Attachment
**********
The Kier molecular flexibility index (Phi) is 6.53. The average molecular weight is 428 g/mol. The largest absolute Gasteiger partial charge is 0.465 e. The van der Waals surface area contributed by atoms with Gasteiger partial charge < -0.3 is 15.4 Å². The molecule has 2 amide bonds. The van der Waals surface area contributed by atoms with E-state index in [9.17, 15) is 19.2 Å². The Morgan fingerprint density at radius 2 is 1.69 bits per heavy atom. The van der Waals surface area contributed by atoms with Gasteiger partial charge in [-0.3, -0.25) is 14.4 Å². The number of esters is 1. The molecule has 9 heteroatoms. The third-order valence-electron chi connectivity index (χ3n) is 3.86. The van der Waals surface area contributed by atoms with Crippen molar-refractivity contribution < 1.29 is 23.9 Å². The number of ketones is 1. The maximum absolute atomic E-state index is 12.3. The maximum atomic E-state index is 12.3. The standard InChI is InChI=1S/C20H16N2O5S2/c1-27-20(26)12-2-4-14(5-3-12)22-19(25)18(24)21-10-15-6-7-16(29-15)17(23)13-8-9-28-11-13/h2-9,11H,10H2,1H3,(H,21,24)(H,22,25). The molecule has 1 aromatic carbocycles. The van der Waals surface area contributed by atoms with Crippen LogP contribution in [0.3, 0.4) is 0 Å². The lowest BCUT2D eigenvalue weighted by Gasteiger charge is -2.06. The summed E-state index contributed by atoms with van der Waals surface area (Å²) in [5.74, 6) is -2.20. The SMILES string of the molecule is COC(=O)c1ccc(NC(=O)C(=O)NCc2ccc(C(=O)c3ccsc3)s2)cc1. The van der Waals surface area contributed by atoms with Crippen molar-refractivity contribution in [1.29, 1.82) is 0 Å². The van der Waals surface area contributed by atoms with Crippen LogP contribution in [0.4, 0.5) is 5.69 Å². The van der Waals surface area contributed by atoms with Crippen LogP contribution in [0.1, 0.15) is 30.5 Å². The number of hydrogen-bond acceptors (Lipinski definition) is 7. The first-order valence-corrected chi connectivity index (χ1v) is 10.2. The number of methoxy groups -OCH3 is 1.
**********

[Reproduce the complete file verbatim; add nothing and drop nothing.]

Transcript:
The Kier molecular flexibility index (Phi) is 6.53. The average molecular weight is 428 g/mol. The largest absolute Gasteiger partial charge is 0.465 e. The van der Waals surface area contributed by atoms with Gasteiger partial charge < -0.3 is 15.4 Å². The molecule has 2 amide bonds. The van der Waals surface area contributed by atoms with E-state index in [9.17, 15) is 19.2 Å². The Morgan fingerprint density at radius 2 is 1.69 bits per heavy atom. The van der Waals surface area contributed by atoms with Gasteiger partial charge in [-0.3, -0.25) is 14.4 Å². The number of esters is 1. The molecule has 9 heteroatoms. The third-order valence-electron chi connectivity index (χ3n) is 3.86. The van der Waals surface area contributed by atoms with Crippen molar-refractivity contribution < 1.29 is 23.9 Å². The number of ketones is 1. The maximum absolute atomic E-state index is 12.3. The maximum atomic E-state index is 12.3. The standard InChI is InChI=1S/C20H16N2O5S2/c1-27-20(26)12-2-4-14(5-3-12)22-19(25)18(24)21-10-15-6-7-16(29-15)17(23)13-8-9-28-11-13/h2-9,11H,10H2,1H3,(H,21,24)(H,22,25). The molecule has 1 aromatic carbocycles. The van der Waals surface area contributed by atoms with Crippen LogP contribution in [0.3, 0.4) is 0 Å². The lowest BCUT2D eigenvalue weighted by Gasteiger charge is -2.06. The summed E-state index contributed by atoms with van der Waals surface area (Å²) in [5.74, 6) is -2.20. The SMILES string of the molecule is COC(=O)c1ccc(NC(=O)C(=O)NCc2ccc(C(=O)c3ccsc3)s2)cc1. The van der Waals surface area contributed by atoms with Crippen molar-refractivity contribution in [1.29, 1.82) is 0 Å². The van der Waals surface area contributed by atoms with Crippen LogP contribution in [0.4, 0.5) is 5.69 Å². The van der Waals surface area contributed by atoms with Crippen LogP contribution in [0.1, 0.15) is 30.5 Å². The number of hydrogen-bond acceptors (Lipinski definition) is 7. The first-order valence-corrected chi connectivity index (χ1v) is 10.2. The number of methoxy groups -OCH3 is 1.